HPE (Hewlett Packard Enterprise) is a brand that needs no presentations in the networking world. Its high-end switch line features the Aruba 5406 zl2 switch, which is part of the family of modular switches Aruba 5400R.
In last year’s May, HP completed the acquisition of Aruba Networks, a leading provider of network solution and services, and it’s the name of the famous company to appear both in the name of the switch and on the Web management interface. The 5400R zl2 series aims to contexts where an high level of reliability is required in conjunction to a good degree of scalability. We have tried the model J9821A PoE+. We’d like to specify that, being modular solutions, the reference code of the chassis is J9850A, on top of which one or two management modules can be installed (J9827A, the controller) and up to 6 additional switch modules (32 Gigabit ports, SFP+ or 10GbE). The extractable trail for cooling fans, which is identified with J9831A, is considered as an autonomous module as well.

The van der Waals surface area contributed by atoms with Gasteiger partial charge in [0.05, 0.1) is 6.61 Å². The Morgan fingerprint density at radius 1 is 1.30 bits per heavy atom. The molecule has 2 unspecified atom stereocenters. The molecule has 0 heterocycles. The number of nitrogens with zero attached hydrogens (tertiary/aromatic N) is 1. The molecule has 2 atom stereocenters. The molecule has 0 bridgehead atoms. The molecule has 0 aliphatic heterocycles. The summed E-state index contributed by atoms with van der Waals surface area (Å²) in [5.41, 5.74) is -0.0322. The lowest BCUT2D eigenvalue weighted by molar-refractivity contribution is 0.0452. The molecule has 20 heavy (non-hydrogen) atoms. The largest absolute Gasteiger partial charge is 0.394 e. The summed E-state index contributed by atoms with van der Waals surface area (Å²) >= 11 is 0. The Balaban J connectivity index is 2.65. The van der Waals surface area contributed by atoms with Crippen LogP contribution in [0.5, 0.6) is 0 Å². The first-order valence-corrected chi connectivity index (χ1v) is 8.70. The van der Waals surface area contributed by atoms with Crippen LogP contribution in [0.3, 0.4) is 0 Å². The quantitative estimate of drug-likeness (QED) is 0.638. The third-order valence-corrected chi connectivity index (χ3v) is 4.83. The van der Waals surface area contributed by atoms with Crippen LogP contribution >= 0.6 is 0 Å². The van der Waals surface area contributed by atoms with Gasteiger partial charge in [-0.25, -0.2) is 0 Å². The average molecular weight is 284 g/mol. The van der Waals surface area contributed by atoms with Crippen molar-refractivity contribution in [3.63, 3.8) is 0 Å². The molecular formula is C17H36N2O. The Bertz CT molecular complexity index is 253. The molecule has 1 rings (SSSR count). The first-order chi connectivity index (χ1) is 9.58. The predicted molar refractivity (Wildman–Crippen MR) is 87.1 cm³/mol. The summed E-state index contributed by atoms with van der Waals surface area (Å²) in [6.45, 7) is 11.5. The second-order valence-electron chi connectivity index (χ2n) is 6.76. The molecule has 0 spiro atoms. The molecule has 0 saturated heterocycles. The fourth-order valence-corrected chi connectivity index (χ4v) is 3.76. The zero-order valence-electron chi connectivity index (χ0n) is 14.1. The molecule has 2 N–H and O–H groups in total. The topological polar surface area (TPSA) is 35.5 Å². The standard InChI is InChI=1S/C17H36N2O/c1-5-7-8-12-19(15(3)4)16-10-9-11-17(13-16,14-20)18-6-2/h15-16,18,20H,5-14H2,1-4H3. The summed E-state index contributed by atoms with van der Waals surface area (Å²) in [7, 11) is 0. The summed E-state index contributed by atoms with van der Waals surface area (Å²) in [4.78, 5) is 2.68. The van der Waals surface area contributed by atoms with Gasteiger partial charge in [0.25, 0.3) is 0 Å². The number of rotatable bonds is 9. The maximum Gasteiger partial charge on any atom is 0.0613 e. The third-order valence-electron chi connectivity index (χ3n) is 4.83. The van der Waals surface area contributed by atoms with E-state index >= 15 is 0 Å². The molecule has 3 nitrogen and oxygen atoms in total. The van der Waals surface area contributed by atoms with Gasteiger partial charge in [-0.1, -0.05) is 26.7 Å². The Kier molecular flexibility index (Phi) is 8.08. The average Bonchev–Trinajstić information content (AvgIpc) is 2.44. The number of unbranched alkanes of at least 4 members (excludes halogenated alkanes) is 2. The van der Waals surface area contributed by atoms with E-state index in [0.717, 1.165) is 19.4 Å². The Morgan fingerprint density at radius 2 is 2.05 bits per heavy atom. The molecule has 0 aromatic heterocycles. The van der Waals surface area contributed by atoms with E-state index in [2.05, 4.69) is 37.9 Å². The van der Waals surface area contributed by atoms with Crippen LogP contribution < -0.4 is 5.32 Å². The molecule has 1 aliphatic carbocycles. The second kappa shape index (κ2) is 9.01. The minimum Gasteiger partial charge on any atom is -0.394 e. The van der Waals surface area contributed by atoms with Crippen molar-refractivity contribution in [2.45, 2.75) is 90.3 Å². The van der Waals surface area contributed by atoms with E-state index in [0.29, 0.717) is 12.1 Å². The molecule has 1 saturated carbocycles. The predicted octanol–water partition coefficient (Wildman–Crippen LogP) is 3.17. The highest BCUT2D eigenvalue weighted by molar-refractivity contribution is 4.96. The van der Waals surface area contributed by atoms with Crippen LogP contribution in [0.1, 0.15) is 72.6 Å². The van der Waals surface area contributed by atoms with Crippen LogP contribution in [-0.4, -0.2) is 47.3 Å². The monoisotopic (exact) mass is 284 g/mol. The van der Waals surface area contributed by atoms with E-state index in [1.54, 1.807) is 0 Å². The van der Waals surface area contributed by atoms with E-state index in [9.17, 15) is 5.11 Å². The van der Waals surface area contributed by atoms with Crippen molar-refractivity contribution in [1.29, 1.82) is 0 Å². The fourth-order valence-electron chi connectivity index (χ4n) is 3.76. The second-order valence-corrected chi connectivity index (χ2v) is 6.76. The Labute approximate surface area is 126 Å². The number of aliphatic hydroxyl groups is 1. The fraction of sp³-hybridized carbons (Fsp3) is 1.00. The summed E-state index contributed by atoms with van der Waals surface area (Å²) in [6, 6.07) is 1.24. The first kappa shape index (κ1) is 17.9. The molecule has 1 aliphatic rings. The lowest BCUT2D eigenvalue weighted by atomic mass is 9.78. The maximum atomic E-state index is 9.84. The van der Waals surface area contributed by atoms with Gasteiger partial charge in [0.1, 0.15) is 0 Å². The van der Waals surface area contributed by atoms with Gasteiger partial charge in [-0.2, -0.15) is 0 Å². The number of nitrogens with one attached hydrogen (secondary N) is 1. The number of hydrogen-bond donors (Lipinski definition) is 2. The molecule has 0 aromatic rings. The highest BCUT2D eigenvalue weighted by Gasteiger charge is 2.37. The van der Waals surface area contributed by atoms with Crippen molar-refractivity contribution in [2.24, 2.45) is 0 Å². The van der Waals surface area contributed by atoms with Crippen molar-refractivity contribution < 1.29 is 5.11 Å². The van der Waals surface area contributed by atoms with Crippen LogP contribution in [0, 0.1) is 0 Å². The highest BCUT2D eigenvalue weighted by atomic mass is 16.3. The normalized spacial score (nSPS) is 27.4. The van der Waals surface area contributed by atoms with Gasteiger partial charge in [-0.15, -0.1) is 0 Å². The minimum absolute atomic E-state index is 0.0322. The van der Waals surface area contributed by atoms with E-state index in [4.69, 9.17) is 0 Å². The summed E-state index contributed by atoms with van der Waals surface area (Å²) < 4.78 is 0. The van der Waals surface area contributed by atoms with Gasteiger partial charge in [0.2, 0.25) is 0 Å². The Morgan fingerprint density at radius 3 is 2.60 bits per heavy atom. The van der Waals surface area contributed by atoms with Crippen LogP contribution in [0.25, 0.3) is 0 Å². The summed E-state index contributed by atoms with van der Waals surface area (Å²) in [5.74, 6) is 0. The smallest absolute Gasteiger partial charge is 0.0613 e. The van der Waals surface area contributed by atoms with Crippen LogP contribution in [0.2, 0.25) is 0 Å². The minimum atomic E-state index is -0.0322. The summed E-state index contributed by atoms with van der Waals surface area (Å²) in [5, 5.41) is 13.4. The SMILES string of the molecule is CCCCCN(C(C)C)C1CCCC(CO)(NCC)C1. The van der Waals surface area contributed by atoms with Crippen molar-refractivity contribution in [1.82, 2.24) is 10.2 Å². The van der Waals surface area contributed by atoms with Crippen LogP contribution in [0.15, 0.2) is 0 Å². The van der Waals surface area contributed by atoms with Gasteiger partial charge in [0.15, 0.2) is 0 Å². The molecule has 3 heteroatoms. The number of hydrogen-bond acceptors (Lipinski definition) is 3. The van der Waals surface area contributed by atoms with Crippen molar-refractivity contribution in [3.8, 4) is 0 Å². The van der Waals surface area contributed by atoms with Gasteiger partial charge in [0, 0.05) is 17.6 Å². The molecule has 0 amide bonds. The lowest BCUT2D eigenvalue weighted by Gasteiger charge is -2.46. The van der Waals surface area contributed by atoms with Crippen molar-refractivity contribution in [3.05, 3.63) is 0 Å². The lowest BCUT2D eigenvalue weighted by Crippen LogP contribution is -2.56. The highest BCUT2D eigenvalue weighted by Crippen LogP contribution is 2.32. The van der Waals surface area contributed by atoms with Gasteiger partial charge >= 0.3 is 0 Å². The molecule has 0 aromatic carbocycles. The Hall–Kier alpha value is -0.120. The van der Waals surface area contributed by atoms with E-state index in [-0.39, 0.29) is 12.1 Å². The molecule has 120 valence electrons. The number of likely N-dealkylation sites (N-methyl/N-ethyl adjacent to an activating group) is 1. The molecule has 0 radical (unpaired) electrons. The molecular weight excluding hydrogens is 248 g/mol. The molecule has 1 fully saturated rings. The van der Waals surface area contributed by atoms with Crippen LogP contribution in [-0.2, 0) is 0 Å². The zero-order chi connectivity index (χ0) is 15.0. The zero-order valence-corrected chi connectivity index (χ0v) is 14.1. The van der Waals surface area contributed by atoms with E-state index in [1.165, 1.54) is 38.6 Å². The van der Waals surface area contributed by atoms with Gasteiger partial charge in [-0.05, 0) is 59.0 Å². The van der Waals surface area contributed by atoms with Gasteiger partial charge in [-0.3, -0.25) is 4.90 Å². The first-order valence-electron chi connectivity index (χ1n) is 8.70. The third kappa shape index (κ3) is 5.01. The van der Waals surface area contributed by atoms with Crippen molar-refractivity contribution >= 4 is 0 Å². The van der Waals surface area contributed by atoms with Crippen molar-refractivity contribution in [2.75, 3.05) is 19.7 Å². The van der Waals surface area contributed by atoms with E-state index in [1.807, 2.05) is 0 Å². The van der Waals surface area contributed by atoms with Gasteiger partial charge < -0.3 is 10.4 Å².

Naturally it’s a device conceived to be placed in racks, with an overall size of 4U, thus making it quite bulky and difficult to move. The unit we tried had three 32-port switching modules (J9550A) and a controller module.
Features and characteristics